Regardless, progressives have to view this past weekend as a draw, if not a straight-up failure. No issues were raised or discussed. Twitter feeds served us real-time pictures of violence, and many a Saturday night BBQ was spent discussing the property damage and immense cost, but not the underwhelming commitment to maternal health, the lack of any progress on the environment, and a stalemate on economic issues that amounted to nations going their own way on bank taxes and stimulus spending.

So violent protesters were aided by the massive security force in derailing any kind of meaningful discussion of these issues. Leaders made important decisions, as they frequently do, without consulting citizens, and those of us who actually care about finding solutions to some of the world's ills that might be rectified through coordinated international action are left disappointed.

There Must Be a Better Way

Someone in a union office somewhere has got to be reading news reports from the past weekend, thinking, "Hey, is this the way we keep doing things? How can we avoid the same traps over and over?"

I single out labour unions because traditionally they have held the organizational know-how and resources that facilitate large protest movements, and someone at one of the big unions that sponsored the weekend's rallies has to be thinking that there's a better way to expend those great expenditures of resources and effort.

On the Monday after the Battle of Toronto, I'm not sure what that model is, but it the only way it can get worse than cat-and-mouse games with stormtroopers (who may or may not be eager to beat you up) is if people start getting killed (again). The larger messages are not getting through to the large, meaty segment of the population that needs to get behind a movement that will actually influence a ruling regime, especially one as conservative as Stephen Harper's. I do think, however, that Western progressives need to reconsider the old adage, "think global, act local."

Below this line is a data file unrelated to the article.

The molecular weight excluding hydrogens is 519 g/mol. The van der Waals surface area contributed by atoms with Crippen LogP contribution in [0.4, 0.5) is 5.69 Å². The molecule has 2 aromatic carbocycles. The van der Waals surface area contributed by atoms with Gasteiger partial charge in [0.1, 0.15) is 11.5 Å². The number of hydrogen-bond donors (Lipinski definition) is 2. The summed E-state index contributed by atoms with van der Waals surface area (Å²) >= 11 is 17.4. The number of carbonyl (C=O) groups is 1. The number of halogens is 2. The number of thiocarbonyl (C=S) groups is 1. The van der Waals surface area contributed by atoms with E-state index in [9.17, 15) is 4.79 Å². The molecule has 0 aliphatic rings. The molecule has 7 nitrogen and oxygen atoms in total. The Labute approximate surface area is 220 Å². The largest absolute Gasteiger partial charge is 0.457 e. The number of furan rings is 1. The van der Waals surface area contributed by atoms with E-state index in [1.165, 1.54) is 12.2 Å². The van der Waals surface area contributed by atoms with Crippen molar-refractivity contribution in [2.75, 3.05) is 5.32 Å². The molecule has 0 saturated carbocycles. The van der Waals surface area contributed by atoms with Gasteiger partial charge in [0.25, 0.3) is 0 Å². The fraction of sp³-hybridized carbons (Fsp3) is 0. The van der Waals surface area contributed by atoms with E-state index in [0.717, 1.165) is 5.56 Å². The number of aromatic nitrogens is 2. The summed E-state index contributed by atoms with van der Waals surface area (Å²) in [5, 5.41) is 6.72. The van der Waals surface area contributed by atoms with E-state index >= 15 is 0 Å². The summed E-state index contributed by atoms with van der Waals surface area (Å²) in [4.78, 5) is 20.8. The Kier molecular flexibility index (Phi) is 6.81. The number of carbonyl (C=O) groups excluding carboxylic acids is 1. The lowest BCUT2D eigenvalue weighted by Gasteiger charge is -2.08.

Imagine, instead of ten thousand people converging on a security-controlled ghost-town, labour unions hosted dozens of community BBQs at local parks just outside the perimeter, inviting its members, out-of-town protesters, concerned citizens, and neighbourhood residents to congregate in a legitimate and convivial forum.

A network of family-friendly, non-violent, and engaging public events (not unlike the successful community BBQ held in Beasley Park this past weekend) would have made it very difficult for fear-mongering politicians to argue that the massive expense behind Fort Harper was required to protect delegates from the unruly rabble.

Building Community

If people want to take the "act local" idea even more seriously, protesters can reduce their carbon footprint by just staying at home, and spending time talking to their own friends, family and community about the issues that are important to them. Or join the groups, like those in Hamilton, that organize local meetings, anti-G8 concerts, and other events.

Some will say it's important to fight the state's smothering encroachment into public space, but I think the battle for the civil right to peacefully protest and communicate with our leaders about important issues can be fought just as effectively from a parkette in Oakville (bringing the issues right to where the Moneymakers live).